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viewing either US federalism or EU law solely through the lens of either municipal or international law.

@2. The similarities between early United States federalism and international law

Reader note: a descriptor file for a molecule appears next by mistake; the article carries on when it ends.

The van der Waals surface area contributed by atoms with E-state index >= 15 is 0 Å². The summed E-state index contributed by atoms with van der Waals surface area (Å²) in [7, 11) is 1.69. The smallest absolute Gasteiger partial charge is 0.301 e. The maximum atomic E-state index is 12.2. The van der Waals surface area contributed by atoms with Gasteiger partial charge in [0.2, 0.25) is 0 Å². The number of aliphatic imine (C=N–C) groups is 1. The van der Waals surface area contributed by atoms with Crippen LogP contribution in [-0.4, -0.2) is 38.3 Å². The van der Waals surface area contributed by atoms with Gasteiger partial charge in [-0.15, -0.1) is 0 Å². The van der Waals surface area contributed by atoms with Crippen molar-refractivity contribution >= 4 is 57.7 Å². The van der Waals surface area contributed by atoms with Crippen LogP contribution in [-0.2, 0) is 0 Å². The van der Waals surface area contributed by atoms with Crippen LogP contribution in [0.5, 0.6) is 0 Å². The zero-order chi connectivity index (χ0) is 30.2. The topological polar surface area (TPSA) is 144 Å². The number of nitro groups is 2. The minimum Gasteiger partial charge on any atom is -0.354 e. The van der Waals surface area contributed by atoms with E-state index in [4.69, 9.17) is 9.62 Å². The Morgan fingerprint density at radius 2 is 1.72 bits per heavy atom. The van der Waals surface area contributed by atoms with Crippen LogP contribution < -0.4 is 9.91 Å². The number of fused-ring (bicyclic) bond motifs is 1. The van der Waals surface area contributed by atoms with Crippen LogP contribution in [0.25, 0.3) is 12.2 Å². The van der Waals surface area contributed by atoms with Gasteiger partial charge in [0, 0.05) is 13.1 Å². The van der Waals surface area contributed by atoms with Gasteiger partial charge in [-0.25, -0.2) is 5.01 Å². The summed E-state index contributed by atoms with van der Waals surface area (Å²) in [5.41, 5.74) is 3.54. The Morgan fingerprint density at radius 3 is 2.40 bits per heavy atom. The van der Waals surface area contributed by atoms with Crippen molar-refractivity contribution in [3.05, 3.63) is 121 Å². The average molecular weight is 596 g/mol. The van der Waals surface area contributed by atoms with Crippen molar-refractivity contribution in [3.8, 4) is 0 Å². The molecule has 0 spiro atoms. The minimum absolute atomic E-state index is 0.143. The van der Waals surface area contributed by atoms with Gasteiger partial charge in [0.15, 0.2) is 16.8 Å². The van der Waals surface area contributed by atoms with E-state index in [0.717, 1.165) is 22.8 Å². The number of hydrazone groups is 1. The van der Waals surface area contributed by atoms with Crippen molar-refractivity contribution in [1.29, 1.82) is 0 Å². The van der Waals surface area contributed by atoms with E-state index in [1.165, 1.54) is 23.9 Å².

2. It is helpful to examine the creation of the United States to fully appreciate the evolution of US federalism from a form of government that, in contemporary terminology, would be characterized as a kind of confederative international law, to a form of government that is today unquestionably "domestic" federal law. Some scholars have gone so far as to posit that the U.S. Constitution itself could, in substantive terms, be most accurately characterized as an international treaty among sovereign entities rather than an organic creation of a unitary sovereign entity with legal legitimacy emanating from the American people themselves.1Some commentators have argued that since the United States was not a single country at the time of the creation of the United States, politically, economically, or even conceptually, there could not be a single "American people" from which an organic Constitution could emanate. Some commentators have similarly argued that the first centuries of American federalism could be roughly characterized as a type of international law.2 This position is not as radical as it may first appear.